A.I.G. has already raised $20 billion this year. But even that amount of capital has not averted a crisis.

The firm’s fast-growing need for capital was a prominent topic in weekend talks among Wall Street chieftains who gathered at the Federal Reserve Bank of New York to discuss the potential collapse of the investment bank Lehman Brothers. A.I.G. had become one of the biggest underwriters of complex debt securities known credit default swaps, used as insurance for a wide range of products, including the mortgage instruments that have been the bane of Wall Street for the last year and a half.

AIG Seeks Federal Aid

14 09 2008

The American International Group is seeking a $40 billion bridge loan from the Federal Reserve, as it faces a potential downgrade from credit ratings agencies that could spell its doom, a person briefed on the matter said Sunday night.

Ratings agencies threatened to downgrade the insurance giant’s credit rating by Monday morning, allowing counterparties to withdrew capital from their contracts with the company. One person close to the firm said that if such an event occurred, A.I.G. may survive for only 48 hours to 72 hours.

A.I.G.’s sickly financial health emerged late into one of the most tumultuous days in Wall Street history. Lehman Brothers, the 158-year-old investment bank, is expected to file for bankruptcy protection Sunday night, while Bank of America has agreed to buy Merrill Lynch for $50.03 billion.

Though this past weekend was convened to focus on Lehman, the Wall Street chieftains who gathered at the Federal Reserve Bank of New York also pondered a solution for A.I.G. The firm had become one of the biggest underwriters of complex debt securities known credit default swaps, used as insurance for a wide range of products, including the mortgage instruments that have been the bane of Wall Street for the past year and a half.

Eric Dinallo, the New York state insurance superintendent, has been deeply involved in discussions about A.I.G.’s survival, this person said.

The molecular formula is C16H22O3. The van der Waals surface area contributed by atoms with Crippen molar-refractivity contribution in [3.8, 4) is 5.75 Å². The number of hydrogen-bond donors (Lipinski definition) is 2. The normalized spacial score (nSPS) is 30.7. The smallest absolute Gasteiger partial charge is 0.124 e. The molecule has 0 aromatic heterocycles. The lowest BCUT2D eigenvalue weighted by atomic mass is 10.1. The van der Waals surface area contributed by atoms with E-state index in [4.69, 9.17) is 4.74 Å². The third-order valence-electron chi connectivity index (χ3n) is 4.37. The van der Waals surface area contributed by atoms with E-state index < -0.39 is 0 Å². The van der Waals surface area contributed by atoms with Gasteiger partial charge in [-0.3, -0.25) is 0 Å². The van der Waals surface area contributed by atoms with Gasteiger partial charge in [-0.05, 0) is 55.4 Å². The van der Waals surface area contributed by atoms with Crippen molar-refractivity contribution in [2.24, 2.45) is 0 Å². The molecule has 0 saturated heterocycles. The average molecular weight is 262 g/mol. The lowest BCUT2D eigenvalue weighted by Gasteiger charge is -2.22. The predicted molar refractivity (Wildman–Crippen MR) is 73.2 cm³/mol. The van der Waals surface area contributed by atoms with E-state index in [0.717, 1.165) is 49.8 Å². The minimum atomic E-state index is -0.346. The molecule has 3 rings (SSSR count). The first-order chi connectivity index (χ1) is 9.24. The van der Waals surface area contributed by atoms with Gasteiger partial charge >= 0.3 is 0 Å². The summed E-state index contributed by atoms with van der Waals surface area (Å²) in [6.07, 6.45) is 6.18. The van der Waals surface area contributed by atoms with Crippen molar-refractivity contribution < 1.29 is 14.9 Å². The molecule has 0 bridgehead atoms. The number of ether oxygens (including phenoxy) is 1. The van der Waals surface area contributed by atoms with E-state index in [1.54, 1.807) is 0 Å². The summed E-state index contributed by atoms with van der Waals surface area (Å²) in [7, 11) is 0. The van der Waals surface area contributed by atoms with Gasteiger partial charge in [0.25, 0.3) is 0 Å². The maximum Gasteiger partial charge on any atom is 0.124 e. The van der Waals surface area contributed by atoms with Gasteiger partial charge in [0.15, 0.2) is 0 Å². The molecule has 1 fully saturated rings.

The firm had planned to move $20 billion from its regulated insurance business to its holding company and to sell assets and a stake in the company to private equity firms. But A.I.G. has ruled out the capital shift because of the time and complexity involved.

J. C. Flowers & Company, a buyout firm focused on financial services firms, offered $8 billion for a stake in the business that would have given it an option to buy all of A.I.G. down the road.

Kohlberg Kravis Roberts and TPG also said they would bid, but withdrew at the last minute, citing anxiousness over the company’s precarious financial health.

A.I.G.’s extraordinary move of reaching out to the Fed for help may spur other non-investment banks to try a similar move. Companies ranging from General Electric to GMAC have been hurting badly and would desperately love the liquidity that the Fed would provide.

Yet it isn’t clear whether the Fed would acquiesce to A.I.G.’s request.

The firm had earlier been reported to be interested in selling its aircraft leasing business. But people briefed on the matter said that unit bore special tax advantages that A.I.G. had decided would be lost on any other owner.